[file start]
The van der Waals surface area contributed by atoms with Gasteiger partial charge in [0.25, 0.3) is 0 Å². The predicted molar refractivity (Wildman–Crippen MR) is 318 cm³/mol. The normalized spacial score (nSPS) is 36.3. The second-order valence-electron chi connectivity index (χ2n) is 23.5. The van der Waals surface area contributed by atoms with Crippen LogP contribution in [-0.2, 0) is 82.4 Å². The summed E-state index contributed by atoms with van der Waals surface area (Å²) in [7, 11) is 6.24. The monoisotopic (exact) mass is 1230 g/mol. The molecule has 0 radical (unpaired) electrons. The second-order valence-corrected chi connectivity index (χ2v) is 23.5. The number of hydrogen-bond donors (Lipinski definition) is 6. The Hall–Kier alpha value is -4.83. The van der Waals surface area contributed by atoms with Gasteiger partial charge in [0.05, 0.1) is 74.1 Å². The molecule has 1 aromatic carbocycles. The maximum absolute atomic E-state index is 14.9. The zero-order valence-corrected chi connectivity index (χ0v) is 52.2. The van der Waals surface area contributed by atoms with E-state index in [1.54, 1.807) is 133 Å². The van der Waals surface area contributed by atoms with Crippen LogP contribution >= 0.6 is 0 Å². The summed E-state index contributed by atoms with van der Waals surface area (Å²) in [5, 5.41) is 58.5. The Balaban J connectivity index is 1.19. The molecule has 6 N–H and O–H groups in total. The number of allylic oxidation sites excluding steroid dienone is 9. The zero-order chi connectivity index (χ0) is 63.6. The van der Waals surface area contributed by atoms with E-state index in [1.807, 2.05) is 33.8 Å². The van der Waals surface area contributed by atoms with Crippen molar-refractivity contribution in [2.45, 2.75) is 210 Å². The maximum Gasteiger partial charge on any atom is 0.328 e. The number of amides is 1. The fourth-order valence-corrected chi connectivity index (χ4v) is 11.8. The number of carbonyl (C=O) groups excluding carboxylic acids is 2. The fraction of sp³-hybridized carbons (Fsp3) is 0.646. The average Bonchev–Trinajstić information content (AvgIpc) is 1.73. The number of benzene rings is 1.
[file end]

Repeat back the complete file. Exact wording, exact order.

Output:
The van der Waals surface area contributed by atoms with Gasteiger partial charge in [0.25, 0.3) is 0 Å². The predicted molar refractivity (Wildman–Crippen MR) is 318 cm³/mol. The normalized spacial score (nSPS) is 36.3. The second-order valence-electron chi connectivity index (χ2n) is 23.5. The van der Waals surface area contributed by atoms with Crippen LogP contribution in [-0.2, 0) is 82.4 Å². The summed E-state index contributed by atoms with van der Waals surface area (Å²) in [7, 11) is 6.24. The monoisotopic (exact) mass is 1230 g/mol. The molecule has 0 radical (unpaired) electrons. The second-order valence-corrected chi connectivity index (χ2v) is 23.5. The number of hydrogen-bond donors (Lipinski definition) is 6. The Hall–Kier alpha value is -4.83. The van der Waals surface area contributed by atoms with Gasteiger partial charge in [0.05, 0.1) is 74.1 Å². The molecule has 1 aromatic carbocycles. The maximum absolute atomic E-state index is 14.9. The zero-order valence-corrected chi connectivity index (χ0v) is 52.2. The van der Waals surface area contributed by atoms with E-state index in [1.54, 1.807) is 133 Å². The van der Waals surface area contributed by atoms with Crippen LogP contribution >= 0.6 is 0 Å². The summed E-state index contributed by atoms with van der Waals surface area (Å²) in [5, 5.41) is 58.5. The Balaban J connectivity index is 1.19. The molecule has 6 N–H and O–H groups in total. The number of allylic oxidation sites excluding steroid dienone is 9. The zero-order chi connectivity index (χ0) is 63.6. The van der Waals surface area contributed by atoms with E-state index in [1.807, 2.05) is 33.8 Å². The van der Waals surface area contributed by atoms with Crippen molar-refractivity contribution in [2.45, 2.75) is 210 Å². The maximum Gasteiger partial charge on any atom is 0.328 e. The number of amides is 1. The fourth-order valence-corrected chi connectivity index (χ4v) is 11.8. The number of carbonyl (C=O) groups excluding carboxylic acids is 2. The fraction of sp³-hybridized carbons (Fsp3) is 0.646. The average Bonchev–Trinajstić information content (AvgIpc) is 1.73. The number of benzene rings is 1.